HomeNewsPresident Obama Was Wrong: Manufacturing Is Coming Back
June 1, 2018
President Obama Was Wrong: Manufacturing Is Coming Back
White House Photographer Pete Souza
The Bureau of Labor Statistics (BLS) released its monthly Employment Situation Report showing that nonfarm payroll employment rose by 223,000 jobs in May, exceeding what forecasters expected. The U.S. economy continues its streak of consecutive positive monthly job numbers, with employment growth averaging 207,000 jobs per month in 2018—faster than the gains in both 2016 and 2017. The economy has added nearly 3 million jobs since President Donald J. Trump took office.
A separate Household Survey released by BLS offers more indications of a strong, growing U.S. economy. The unemployment rate edged down 0.1 percentage point (p.p.) over the month to 3.8 percent, a full 1.0 p.p. decrease since January 2017. This is the lowest unemployment rate in more than 18 years, and its benefits are being felt broadly across America. The unemployment rate for African Americans has reached another historic low, reaching 5.9 percent in May. The unemployment rate for Asians declined by 0.7 p.p. to 2.1 percent in May, the lowest rate since BLS began publishing this series in 2003.
Job growth has been strong across the board during the first 16 months of this Administration, and the gains in the goods-producing industries (manufacturing, construction, and mining and logging) have been especially robust. After averaging gains of 27,000 jobs per month during President Obama’s second term, these industries have almost doubled the pace of hiring to 46,000 jobs per month since January 2017. Manufacturing gains have picked up even more speed: Monthly gains have averaged 19,000 per month since President Trump took office after increases of only 8,000 per month, on average, during the second term of President Obama.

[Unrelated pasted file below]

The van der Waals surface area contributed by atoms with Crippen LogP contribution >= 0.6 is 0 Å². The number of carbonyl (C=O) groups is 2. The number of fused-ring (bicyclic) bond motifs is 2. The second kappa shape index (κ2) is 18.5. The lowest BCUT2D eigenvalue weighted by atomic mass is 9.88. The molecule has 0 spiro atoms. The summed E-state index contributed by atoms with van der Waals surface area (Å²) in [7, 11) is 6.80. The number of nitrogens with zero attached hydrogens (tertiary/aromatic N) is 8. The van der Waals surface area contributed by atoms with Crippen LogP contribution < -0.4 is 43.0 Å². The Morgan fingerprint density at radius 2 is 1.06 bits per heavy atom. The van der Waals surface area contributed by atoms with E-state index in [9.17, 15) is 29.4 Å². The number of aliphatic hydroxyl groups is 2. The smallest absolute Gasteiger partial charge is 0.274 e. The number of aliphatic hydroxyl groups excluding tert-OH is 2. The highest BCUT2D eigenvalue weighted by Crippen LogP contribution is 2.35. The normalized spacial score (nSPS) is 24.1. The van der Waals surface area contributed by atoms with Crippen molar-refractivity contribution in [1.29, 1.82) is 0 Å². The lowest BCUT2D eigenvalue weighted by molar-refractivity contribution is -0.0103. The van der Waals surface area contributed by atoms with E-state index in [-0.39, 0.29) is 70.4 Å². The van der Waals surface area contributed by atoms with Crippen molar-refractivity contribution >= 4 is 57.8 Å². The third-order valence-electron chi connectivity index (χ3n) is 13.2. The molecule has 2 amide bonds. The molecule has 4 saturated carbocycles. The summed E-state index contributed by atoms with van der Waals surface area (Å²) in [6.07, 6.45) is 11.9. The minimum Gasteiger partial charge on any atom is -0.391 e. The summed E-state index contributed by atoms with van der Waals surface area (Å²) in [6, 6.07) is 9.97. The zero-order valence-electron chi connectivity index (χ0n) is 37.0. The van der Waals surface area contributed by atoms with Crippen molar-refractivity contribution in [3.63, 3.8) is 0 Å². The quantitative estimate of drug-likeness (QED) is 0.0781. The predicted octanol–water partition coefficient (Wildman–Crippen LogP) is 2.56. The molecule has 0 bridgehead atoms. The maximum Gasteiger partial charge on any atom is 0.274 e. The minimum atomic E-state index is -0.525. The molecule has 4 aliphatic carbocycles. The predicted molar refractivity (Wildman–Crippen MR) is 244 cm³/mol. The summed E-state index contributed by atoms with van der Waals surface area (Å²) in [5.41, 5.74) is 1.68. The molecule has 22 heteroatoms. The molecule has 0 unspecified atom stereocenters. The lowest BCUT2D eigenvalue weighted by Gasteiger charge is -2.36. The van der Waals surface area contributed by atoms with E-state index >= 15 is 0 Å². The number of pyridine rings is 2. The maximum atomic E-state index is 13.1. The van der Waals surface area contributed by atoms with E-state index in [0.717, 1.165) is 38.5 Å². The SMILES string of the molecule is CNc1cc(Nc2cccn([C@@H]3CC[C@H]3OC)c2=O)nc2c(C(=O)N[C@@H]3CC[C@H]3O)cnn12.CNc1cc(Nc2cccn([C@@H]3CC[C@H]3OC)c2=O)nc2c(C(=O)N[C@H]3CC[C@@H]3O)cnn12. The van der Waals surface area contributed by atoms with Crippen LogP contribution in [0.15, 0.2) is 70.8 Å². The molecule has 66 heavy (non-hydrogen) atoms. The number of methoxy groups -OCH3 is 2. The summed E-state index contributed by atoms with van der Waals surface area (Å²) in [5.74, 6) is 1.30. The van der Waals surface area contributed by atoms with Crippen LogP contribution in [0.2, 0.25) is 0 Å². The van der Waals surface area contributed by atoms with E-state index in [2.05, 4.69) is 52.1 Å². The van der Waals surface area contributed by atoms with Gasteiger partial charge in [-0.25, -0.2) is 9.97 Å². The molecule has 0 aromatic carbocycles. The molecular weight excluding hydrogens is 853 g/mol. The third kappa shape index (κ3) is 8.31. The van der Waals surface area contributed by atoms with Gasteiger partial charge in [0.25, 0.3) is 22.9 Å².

Increases in manufacturing employment since January 2017 reflect increased confidence among America’s manufacturers, but they also reflect changes in the investment decisions of other American businesses. The Morgan Stanley measure of capital expenditure investment plans shows that these plans are at historically high levels, in part due to the incentives emerging from the Tax Cuts and Jobs Act. According to the second estimate of Q1 real GDP released earlier this week, real business fixed investment grew 9.2 percent at an annual rate during Q1, with strong growth in structures, equipment, and intellectual property investment.
This uptick in current and future business investment may help explain the sharp rise in durable-goods employment that began with the President’s election but accelerated in November of last year, just before the Tax Cuts and Jobs Act passed Congress (see figure). The turnaround in employment is apparent in two subindustries that might be expected to benefit the most from expanded business capital expenditures: machinery and computer and electronic products, where employment has increased by 54,500 and 26,600, respectively, since January 2017. Other sectors are also reaping the benefits of a booming economy, with the retail, construction, and transportation and warehousing industries all posting large gains in May employment.
The unemployment rate declined in May across alternative measures of labor utilizations as well. The U6 measure, which includes workers who are marginally attached to the labor force and those employed part-time for economic reasons, declined by 0.2 p.p. over the month to 7.6 percent, the lowest rate in 17 years.
The surveys released by BLS today mark yet another month of robust job growth and demonstrate that the U.S. labor market continues to thrive under the Trump Administration’s pro-growth policies.